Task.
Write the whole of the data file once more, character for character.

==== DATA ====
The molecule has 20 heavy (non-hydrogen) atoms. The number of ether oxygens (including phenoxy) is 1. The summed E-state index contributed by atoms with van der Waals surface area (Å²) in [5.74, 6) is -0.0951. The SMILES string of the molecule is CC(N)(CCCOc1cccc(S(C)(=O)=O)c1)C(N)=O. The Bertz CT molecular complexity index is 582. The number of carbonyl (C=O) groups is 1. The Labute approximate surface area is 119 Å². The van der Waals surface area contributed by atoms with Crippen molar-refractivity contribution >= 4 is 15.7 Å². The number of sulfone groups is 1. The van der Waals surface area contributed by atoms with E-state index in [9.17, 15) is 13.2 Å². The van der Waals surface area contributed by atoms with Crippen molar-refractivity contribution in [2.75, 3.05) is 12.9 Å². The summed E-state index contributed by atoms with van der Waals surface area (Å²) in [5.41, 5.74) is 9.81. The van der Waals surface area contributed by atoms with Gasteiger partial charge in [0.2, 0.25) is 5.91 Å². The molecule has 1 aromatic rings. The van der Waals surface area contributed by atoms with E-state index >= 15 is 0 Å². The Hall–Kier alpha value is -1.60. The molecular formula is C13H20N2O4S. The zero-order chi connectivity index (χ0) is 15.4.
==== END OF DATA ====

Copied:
The molecule has 20 heavy (non-hydrogen) atoms. The number of ether oxygens (including phenoxy) is 1. The summed E-state index contributed by atoms with van der Waals surface area (Å²) in [5.74, 6) is -0.0951. The SMILES string of the molecule is CC(N)(CCCOc1cccc(S(C)(=O)=O)c1)C(N)=O. The Bertz CT molecular complexity index is 582. The number of carbonyl (C=O) groups is 1. The Labute approximate surface area is 119 Å². The van der Waals surface area contributed by atoms with Crippen molar-refractivity contribution >= 4 is 15.7 Å². The number of sulfone groups is 1. The van der Waals surface area contributed by atoms with E-state index in [9.17, 15) is 13.2 Å². The van der Waals surface area contributed by atoms with Crippen molar-refractivity contribution in [2.75, 3.05) is 12.9 Å². The summed E-state index contributed by atoms with van der Waals surface area (Å²) in [5.41, 5.74) is 9.81. The van der Waals surface area contributed by atoms with Gasteiger partial charge in [0.2, 0.25) is 5.91 Å². The molecule has 1 aromatic rings. The van der Waals surface area contributed by atoms with E-state index >= 15 is 0 Å². The Hall–Kier alpha value is -1.60. The molecular formula is C13H20N2O4S. The zero-order chi connectivity index (χ0) is 15.4.